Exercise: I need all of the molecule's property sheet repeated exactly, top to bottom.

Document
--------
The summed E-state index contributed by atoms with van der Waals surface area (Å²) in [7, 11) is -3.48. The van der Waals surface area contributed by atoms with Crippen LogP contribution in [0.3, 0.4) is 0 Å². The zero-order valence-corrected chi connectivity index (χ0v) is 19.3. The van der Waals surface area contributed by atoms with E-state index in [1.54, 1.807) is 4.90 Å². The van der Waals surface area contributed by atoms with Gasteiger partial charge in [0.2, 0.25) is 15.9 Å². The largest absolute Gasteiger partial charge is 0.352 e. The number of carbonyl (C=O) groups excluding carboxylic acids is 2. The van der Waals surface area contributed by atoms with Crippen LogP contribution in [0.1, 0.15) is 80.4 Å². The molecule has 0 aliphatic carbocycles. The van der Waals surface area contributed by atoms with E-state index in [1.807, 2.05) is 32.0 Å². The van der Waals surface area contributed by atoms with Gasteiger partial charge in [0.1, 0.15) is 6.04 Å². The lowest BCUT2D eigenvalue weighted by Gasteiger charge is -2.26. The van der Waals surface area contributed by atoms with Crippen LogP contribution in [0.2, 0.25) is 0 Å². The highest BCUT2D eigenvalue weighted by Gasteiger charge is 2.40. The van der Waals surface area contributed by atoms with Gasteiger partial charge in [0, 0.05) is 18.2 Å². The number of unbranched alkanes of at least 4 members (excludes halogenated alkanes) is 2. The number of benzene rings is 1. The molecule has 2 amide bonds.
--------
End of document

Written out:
The summed E-state index contributed by atoms with van der Waals surface area (Å²) in [7, 11) is -3.48. The van der Waals surface area contributed by atoms with Crippen LogP contribution in [0.3, 0.4) is 0 Å². The zero-order valence-corrected chi connectivity index (χ0v) is 19.3. The van der Waals surface area contributed by atoms with E-state index in [1.54, 1.807) is 4.90 Å². The van der Waals surface area contributed by atoms with Gasteiger partial charge in [0.2, 0.25) is 15.9 Å². The largest absolute Gasteiger partial charge is 0.352 e. The number of carbonyl (C=O) groups excluding carboxylic acids is 2. The van der Waals surface area contributed by atoms with Crippen LogP contribution in [0.1, 0.15) is 80.4 Å². The molecule has 0 aliphatic carbocycles. The van der Waals surface area contributed by atoms with E-state index in [1.807, 2.05) is 32.0 Å². The van der Waals surface area contributed by atoms with Gasteiger partial charge in [0.1, 0.15) is 6.04 Å². The lowest BCUT2D eigenvalue weighted by Gasteiger charge is -2.26. The van der Waals surface area contributed by atoms with Crippen LogP contribution in [0.2, 0.25) is 0 Å². The highest BCUT2D eigenvalue weighted by Gasteiger charge is 2.40. The van der Waals surface area contributed by atoms with Gasteiger partial charge in [0, 0.05) is 18.2 Å². The number of unbranched alkanes of at least 4 members (excludes halogenated alkanes) is 2. The number of benzene rings is 1. The molecule has 2 amide bonds.